A National Council for Ageing and Older People study finds people feel discriminated against because of their age when dealing with health and social services.

When you are old, people treat you differently, says Mamo McDonald, chairperson of Age and Opportunity, the national agency that challenges stereotypes of older people and works to improve their quality of life. 

A feminist and former chairperson of the Irish Countrywomen's Association, she was horrified when a doctor  effectively told her to put up with pain caused by arthritis because in his opinion it was, 

More to do with your vintage than anything else.

Four hundred and fifty people were interviewed for the study. Many said that were denied access to vital health services such as the national breast cancer screening BreastCheck, or were not given satisfactory information about their condition or treatment.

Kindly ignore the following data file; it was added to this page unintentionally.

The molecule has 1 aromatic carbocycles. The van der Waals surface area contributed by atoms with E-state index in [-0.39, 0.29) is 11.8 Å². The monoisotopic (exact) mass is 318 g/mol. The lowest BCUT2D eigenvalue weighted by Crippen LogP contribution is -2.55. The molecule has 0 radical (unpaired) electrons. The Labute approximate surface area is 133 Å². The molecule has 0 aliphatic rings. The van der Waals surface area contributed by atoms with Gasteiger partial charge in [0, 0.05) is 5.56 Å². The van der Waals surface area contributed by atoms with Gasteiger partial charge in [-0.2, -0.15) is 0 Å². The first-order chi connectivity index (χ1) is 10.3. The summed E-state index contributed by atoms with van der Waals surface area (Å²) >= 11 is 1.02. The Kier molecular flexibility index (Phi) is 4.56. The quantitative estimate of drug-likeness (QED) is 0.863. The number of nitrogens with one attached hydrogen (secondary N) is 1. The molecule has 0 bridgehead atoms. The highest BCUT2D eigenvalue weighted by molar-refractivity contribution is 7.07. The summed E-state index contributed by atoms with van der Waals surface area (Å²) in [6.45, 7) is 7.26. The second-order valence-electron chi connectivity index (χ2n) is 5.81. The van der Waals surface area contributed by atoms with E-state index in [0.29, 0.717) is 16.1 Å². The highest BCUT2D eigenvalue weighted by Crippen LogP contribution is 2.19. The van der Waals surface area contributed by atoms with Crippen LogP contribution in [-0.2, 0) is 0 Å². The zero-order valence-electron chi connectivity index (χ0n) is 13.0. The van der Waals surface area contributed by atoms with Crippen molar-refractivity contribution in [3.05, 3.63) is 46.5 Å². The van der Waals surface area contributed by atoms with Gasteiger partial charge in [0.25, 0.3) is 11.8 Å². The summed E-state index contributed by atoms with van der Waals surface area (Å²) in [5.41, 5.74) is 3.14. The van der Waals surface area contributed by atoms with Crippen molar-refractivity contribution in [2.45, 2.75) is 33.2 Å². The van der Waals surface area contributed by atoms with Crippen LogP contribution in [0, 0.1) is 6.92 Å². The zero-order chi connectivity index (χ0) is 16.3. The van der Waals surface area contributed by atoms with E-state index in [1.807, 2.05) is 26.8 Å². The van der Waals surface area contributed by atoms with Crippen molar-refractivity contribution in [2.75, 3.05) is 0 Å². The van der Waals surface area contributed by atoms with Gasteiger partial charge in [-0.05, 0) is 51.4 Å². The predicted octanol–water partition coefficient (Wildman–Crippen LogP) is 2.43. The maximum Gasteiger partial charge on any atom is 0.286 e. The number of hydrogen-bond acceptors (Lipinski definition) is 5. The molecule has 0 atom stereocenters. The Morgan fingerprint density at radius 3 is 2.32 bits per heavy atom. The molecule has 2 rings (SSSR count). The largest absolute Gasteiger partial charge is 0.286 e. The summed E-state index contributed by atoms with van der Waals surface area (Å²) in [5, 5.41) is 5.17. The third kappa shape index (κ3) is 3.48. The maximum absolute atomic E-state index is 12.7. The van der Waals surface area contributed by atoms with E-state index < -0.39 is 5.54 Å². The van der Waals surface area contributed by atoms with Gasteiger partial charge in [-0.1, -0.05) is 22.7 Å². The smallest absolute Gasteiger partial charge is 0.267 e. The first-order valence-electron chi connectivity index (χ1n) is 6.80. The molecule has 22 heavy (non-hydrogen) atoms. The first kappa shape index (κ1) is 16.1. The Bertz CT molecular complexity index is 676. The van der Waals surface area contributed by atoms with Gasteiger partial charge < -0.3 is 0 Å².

Councillor Eibhlin Byrne from the National Council on Ageing and Older People points to ageist terms used in relation to seniors, and unhelpful perceptions such as  

Choices not made because people were older and therefore the pain should be accepted...or the illness should be tolerated. 

Older people have also reported being discharged from hospital before they are fully recovered, or treatment is received. 

Dr Ciaran Donegan, consultant geriatrician in Beaumount Hospital says that healthcare professionals need more training when it comes to the care of older and elderly people. Specialist geriatricians take, 

A more holistic and pragmatic view to ageing.  

This is Say No To Ageism Week and the message from the National Council on Ageing is that no person should be denied access to services or treatment because of their age.

An RTÉ News report broadcast on 17 May 2005. The reporter is Sinéad Crowley.